Sonoclot(®)-based method to detect iron enhanced coagulation

Vance G. Nielsen, Jon Henderson

Research output: Contribution to journalArticle

1 Citation (Scopus)

Abstract

Thrombelastographic methods have been recently introduced to detect iron mediated hypercoagulability in settings such as sickle cell disease, hemodialysis, mechanical circulatory support, and neuroinflammation. However, these inflammatory situations may have heme oxygenase-derived, coexistent carbon monoxide present, which also enhances coagulation as assessed by the same thrombelastographic variables that are affected by iron. This brief report presents a novel, Sonoclot-based method to detect iron enhanced coagulation that is independent of carbon monoxide influence. Future investigation will be required to assess the sensitivity of this new method to detect iron mediated hypercoagulability in clinical settings compared to results obtained with thrombelastographic techniques.

Original languageEnglish (US)
Pages (from-to)1-5
Number of pages5
JournalJournal of Thrombosis and Thrombolysis
Volume42
Issue number1
DOIs
StatePublished - Jul 1 2016

Fingerprint

Iron
Thrombophilia
Carbon Monoxide
Heme Oxygenase (Decyclizing)
Sickle Cell Anemia
Renal Dialysis

Keywords

  • Carbon monoxide
  • Hypercoagulability
  • Iron
  • Viscoelasticity
  • Viscosity

ASJC Scopus subject areas

  • Hematology
  • Cardiology and Cardiovascular Medicine

Cite this

Sonoclot(®)-based method to detect iron enhanced coagulation. / Nielsen, Vance G.; Henderson, Jon.

In: Journal of Thrombosis and Thrombolysis, Vol. 42, No. 1, 01.07.2016, p. 1-5.

Research output: Contribution to journalArticle

@article{76b3d26204df491c82429a528cb71d1f,
title = "Sonoclot({\circledR})-based method to detect iron enhanced coagulation",
abstract = "Thrombelastographic methods have been recently introduced to detect iron mediated hypercoagulability in settings such as sickle cell disease, hemodialysis, mechanical circulatory support, and neuroinflammation. However, these inflammatory situations may have heme oxygenase-derived, coexistent carbon monoxide present, which also enhances coagulation as assessed by the same thrombelastographic variables that are affected by iron. This brief report presents a novel, Sonoclot-based method to detect iron enhanced coagulation that is independent of carbon monoxide influence. Future investigation will be required to assess the sensitivity of this new method to detect iron mediated hypercoagulability in clinical settings compared to results obtained with thrombelastographic techniques.",
keywords = "Carbon monoxide, Hypercoagulability, Iron, Viscoelasticity, Viscosity",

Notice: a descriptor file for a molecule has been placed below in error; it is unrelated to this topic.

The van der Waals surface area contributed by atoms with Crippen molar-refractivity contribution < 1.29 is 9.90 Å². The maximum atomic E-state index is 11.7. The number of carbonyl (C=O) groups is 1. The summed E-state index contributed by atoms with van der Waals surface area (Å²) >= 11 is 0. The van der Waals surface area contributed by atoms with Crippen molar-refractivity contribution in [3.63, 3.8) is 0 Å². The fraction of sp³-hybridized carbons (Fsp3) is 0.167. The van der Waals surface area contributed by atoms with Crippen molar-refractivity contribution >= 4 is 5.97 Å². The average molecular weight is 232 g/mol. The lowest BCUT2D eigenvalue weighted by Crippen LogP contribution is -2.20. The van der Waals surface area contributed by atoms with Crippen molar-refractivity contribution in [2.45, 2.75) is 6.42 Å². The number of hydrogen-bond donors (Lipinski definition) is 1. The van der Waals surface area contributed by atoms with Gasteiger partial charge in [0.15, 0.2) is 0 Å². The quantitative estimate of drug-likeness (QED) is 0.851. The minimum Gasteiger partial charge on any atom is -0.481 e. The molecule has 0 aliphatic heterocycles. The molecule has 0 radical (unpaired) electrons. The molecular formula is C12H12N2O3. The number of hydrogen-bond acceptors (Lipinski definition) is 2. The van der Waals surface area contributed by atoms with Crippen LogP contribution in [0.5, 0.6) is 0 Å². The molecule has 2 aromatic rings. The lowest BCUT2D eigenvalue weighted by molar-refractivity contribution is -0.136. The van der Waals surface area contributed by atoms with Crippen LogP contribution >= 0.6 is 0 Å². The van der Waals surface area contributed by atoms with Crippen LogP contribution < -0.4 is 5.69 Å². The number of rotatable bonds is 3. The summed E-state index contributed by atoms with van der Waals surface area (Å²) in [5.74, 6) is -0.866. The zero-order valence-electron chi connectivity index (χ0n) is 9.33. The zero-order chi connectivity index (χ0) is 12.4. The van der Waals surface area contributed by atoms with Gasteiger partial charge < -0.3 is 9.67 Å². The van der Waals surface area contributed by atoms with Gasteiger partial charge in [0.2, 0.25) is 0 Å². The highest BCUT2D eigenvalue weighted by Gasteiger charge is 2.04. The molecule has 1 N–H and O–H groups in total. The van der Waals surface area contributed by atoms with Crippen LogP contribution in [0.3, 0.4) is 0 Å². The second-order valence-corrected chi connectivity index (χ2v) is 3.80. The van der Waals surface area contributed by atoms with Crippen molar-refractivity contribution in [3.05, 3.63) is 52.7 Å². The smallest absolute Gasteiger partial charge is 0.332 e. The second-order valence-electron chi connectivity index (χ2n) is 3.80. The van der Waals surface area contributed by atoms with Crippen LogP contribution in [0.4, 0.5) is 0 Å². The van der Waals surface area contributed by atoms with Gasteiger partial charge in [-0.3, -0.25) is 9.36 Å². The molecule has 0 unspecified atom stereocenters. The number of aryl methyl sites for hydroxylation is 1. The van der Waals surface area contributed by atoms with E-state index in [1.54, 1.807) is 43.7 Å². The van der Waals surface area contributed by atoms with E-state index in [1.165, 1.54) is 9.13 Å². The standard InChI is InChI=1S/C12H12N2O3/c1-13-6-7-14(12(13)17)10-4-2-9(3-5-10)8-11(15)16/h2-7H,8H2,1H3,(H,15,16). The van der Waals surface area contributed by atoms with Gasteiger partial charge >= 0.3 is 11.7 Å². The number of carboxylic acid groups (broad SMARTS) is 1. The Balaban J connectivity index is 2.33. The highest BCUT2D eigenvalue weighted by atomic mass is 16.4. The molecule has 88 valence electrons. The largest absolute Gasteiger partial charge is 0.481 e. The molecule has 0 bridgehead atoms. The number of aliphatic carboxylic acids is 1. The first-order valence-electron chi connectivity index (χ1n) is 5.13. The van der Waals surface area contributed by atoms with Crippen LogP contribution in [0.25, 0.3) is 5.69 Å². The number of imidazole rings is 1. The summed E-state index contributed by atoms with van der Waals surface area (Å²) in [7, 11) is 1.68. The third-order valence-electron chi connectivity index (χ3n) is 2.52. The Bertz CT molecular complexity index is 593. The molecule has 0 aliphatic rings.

author = "Nielsen, {Vance G.} and Jon Henderson",
year = "2016",
month = "7",
day = "1",
doi = "10.1007/s11239-015-1293-4",
language = "English (US)",
volume = "42",
pages = "1--5",
journal = "Journal of Thrombosis and Thrombolysis",
issn = "0929-5305",
publisher = "Springer Netherlands",
number = "1",

}

TY - JOUR

T1 - Sonoclot(®)-based method to detect iron enhanced coagulation

AU - Nielsen, Vance G.

AU - Henderson, Jon

PY - 2016/7/1

Y1 - 2016/7/1

N2 - Thrombelastographic methods have been recently introduced to detect iron mediated hypercoagulability in settings such as sickle cell disease, hemodialysis, mechanical circulatory support, and neuroinflammation. However, these inflammatory situations may have heme oxygenase-derived, coexistent carbon monoxide present, which also enhances coagulation as assessed by the same thrombelastographic variables that are affected by iron. This brief report presents a novel, Sonoclot-based method to detect iron enhanced coagulation that is independent of carbon monoxide influence. Future investigation will be required to assess the sensitivity of this new method to detect iron mediated hypercoagulability in clinical settings compared to results obtained with thrombelastographic techniques.

AB - Thrombelastographic methods have been recently introduced to detect iron mediated hypercoagulability in settings such as sickle cell disease, hemodialysis, mechanical circulatory support, and neuroinflammation. However, these inflammatory situations may have heme oxygenase-derived, coexistent carbon monoxide present, which also enhances coagulation as assessed by the same thrombelastographic variables that are affected by iron. This brief report presents a novel, Sonoclot-based method to detect iron enhanced coagulation that is independent of carbon monoxide influence. Future investigation will be required to assess the sensitivity of this new method to detect iron mediated hypercoagulability in clinical settings compared to results obtained with thrombelastographic techniques.

KW - Carbon monoxide

KW - Hypercoagulability

KW - Iron

KW - Viscoelasticity

KW - Viscosity

UR - http://www.scopus.com/inward/record.url?scp=85017073214&partnerID=8YFLogxK

UR - http://www.scopus.com/inward/citedby.url?scp=85017073214&partnerID=8YFLogxK

U2 - 10.1007/s11239-015-1293-4

DO - 10.1007/s11239-015-1293-4

M3 - Article

C2 - 26497986

VL - 42

SP - 1

EP - 5

JO - Journal of Thrombosis and Thrombolysis

JF - Journal of Thrombosis and Thrombolysis

SN - 0929-5305

IS - 1

ER -